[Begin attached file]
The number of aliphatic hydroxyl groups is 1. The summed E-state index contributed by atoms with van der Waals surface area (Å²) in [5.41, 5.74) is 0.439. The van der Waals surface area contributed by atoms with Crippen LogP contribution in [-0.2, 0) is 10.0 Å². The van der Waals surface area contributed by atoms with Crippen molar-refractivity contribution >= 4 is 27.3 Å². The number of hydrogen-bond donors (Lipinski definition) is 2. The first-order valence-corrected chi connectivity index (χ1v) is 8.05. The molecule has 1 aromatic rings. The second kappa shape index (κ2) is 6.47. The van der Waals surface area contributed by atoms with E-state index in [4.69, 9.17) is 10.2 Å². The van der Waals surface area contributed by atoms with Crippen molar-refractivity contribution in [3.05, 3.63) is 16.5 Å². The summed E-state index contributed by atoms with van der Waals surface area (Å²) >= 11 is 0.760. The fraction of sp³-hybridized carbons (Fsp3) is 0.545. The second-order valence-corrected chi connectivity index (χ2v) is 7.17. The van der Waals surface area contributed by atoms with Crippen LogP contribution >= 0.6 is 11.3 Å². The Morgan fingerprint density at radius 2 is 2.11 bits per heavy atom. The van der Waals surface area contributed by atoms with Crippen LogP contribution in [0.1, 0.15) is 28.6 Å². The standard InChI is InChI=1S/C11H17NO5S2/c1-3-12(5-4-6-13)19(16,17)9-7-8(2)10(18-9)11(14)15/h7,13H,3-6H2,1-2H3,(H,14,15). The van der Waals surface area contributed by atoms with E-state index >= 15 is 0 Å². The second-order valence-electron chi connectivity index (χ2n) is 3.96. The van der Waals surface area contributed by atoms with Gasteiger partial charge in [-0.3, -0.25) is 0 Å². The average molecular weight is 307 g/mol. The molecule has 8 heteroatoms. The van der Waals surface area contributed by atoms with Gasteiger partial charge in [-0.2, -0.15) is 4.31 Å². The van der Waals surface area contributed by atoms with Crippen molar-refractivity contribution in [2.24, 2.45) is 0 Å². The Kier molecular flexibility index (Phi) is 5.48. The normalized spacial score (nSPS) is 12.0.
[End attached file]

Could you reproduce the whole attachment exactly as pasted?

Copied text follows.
The number of aliphatic hydroxyl groups is 1. The summed E-state index contributed by atoms with van der Waals surface area (Å²) in [5.41, 5.74) is 0.439. The van der Waals surface area contributed by atoms with Crippen LogP contribution in [-0.2, 0) is 10.0 Å². The van der Waals surface area contributed by atoms with Crippen molar-refractivity contribution >= 4 is 27.3 Å². The number of hydrogen-bond donors (Lipinski definition) is 2. The first-order valence-corrected chi connectivity index (χ1v) is 8.05. The molecule has 1 aromatic rings. The second kappa shape index (κ2) is 6.47. The van der Waals surface area contributed by atoms with E-state index in [4.69, 9.17) is 10.2 Å². The van der Waals surface area contributed by atoms with Crippen molar-refractivity contribution in [3.05, 3.63) is 16.5 Å². The summed E-state index contributed by atoms with van der Waals surface area (Å²) >= 11 is 0.760. The fraction of sp³-hybridized carbons (Fsp3) is 0.545. The second-order valence-corrected chi connectivity index (χ2v) is 7.17. The van der Waals surface area contributed by atoms with Crippen LogP contribution >= 0.6 is 11.3 Å². The Morgan fingerprint density at radius 2 is 2.11 bits per heavy atom. The van der Waals surface area contributed by atoms with Crippen LogP contribution in [0.1, 0.15) is 28.6 Å². The standard InChI is InChI=1S/C11H17NO5S2/c1-3-12(5-4-6-13)19(16,17)9-7-8(2)10(18-9)11(14)15/h7,13H,3-6H2,1-2H3,(H,14,15). The van der Waals surface area contributed by atoms with E-state index >= 15 is 0 Å². The second-order valence-electron chi connectivity index (χ2n) is 3.96. The van der Waals surface area contributed by atoms with Gasteiger partial charge in [-0.3, -0.25) is 0 Å². The average molecular weight is 307 g/mol. The molecule has 8 heteroatoms. The van der Waals surface area contributed by atoms with Gasteiger partial charge in [-0.2, -0.15) is 4.31 Å². The van der Waals surface area contributed by atoms with Crippen molar-refractivity contribution in [2.24, 2.45) is 0 Å². The Kier molecular flexibility index (Phi) is 5.48. The normalized spacial score (nSPS) is 12.0.